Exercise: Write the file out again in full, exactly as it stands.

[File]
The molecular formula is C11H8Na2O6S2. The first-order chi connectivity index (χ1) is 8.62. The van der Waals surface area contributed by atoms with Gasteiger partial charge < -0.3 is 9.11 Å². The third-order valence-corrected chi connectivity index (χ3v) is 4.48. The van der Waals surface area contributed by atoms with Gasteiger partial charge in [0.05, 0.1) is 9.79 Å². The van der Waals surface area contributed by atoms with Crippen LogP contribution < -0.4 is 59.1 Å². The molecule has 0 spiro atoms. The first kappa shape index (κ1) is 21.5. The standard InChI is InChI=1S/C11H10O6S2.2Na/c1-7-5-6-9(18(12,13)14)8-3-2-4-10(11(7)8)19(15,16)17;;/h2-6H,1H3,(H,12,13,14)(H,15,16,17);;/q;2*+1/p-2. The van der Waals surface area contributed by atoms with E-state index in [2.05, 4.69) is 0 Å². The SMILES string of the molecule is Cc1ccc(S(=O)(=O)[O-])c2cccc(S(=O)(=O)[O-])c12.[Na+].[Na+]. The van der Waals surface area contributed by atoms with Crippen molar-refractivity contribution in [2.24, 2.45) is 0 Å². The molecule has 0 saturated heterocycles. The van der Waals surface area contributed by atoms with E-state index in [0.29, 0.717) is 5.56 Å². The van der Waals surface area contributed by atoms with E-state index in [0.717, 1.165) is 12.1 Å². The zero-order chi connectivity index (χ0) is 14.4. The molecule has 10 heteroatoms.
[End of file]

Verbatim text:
The molecular formula is C11H8Na2O6S2. The first-order chi connectivity index (χ1) is 8.62. The van der Waals surface area contributed by atoms with Gasteiger partial charge < -0.3 is 9.11 Å². The third-order valence-corrected chi connectivity index (χ3v) is 4.48. The van der Waals surface area contributed by atoms with Gasteiger partial charge in [0.05, 0.1) is 9.79 Å². The van der Waals surface area contributed by atoms with Crippen LogP contribution < -0.4 is 59.1 Å². The molecule has 0 spiro atoms. The first kappa shape index (κ1) is 21.5. The standard InChI is InChI=1S/C11H10O6S2.2Na/c1-7-5-6-9(18(12,13)14)8-3-2-4-10(11(7)8)19(15,16)17;;/h2-6H,1H3,(H,12,13,14)(H,15,16,17);;/q;2*+1/p-2. The van der Waals surface area contributed by atoms with E-state index in [2.05, 4.69) is 0 Å². The SMILES string of the molecule is Cc1ccc(S(=O)(=O)[O-])c2cccc(S(=O)(=O)[O-])c12.[Na+].[Na+]. The van der Waals surface area contributed by atoms with Crippen molar-refractivity contribution in [2.24, 2.45) is 0 Å². The molecule has 0 saturated heterocycles. The van der Waals surface area contributed by atoms with E-state index in [0.29, 0.717) is 5.56 Å². The van der Waals surface area contributed by atoms with E-state index in [0.717, 1.165) is 12.1 Å². The zero-order chi connectivity index (χ0) is 14.4. The molecule has 10 heteroatoms.